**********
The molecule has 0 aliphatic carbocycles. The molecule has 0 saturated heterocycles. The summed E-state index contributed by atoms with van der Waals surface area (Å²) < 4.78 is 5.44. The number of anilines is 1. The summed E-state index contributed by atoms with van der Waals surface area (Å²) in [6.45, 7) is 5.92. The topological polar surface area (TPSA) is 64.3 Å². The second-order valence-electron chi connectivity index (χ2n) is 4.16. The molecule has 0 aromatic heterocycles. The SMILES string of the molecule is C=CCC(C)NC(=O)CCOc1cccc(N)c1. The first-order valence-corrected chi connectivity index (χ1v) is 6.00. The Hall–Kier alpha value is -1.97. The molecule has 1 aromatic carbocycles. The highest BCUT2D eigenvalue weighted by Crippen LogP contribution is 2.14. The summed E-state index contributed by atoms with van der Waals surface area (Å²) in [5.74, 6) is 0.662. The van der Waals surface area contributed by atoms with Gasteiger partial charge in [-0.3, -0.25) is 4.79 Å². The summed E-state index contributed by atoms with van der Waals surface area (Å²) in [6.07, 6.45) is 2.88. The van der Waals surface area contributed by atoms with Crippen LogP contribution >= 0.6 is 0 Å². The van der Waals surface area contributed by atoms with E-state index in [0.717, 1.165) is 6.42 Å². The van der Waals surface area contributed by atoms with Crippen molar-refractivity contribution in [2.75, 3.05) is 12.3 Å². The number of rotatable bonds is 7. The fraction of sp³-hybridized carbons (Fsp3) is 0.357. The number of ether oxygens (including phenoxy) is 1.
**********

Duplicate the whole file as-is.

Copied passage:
The molecule has 0 aliphatic carbocycles. The molecule has 0 saturated heterocycles. The summed E-state index contributed by atoms with van der Waals surface area (Å²) < 4.78 is 5.44. The number of anilines is 1. The summed E-state index contributed by atoms with van der Waals surface area (Å²) in [6.45, 7) is 5.92. The topological polar surface area (TPSA) is 64.3 Å². The second-order valence-electron chi connectivity index (χ2n) is 4.16. The molecule has 0 aromatic heterocycles. The SMILES string of the molecule is C=CCC(C)NC(=O)CCOc1cccc(N)c1. The first-order valence-corrected chi connectivity index (χ1v) is 6.00. The Hall–Kier alpha value is -1.97. The molecule has 1 aromatic carbocycles. The highest BCUT2D eigenvalue weighted by Crippen LogP contribution is 2.14. The summed E-state index contributed by atoms with van der Waals surface area (Å²) in [5.74, 6) is 0.662. The van der Waals surface area contributed by atoms with Gasteiger partial charge in [-0.3, -0.25) is 4.79 Å². The summed E-state index contributed by atoms with van der Waals surface area (Å²) in [6.07, 6.45) is 2.88. The van der Waals surface area contributed by atoms with Crippen LogP contribution >= 0.6 is 0 Å². The van der Waals surface area contributed by atoms with E-state index in [0.717, 1.165) is 6.42 Å². The van der Waals surface area contributed by atoms with Crippen molar-refractivity contribution in [2.75, 3.05) is 12.3 Å². The number of rotatable bonds is 7. The fraction of sp³-hybridized carbons (Fsp3) is 0.357. The number of ether oxygens (including phenoxy) is 1.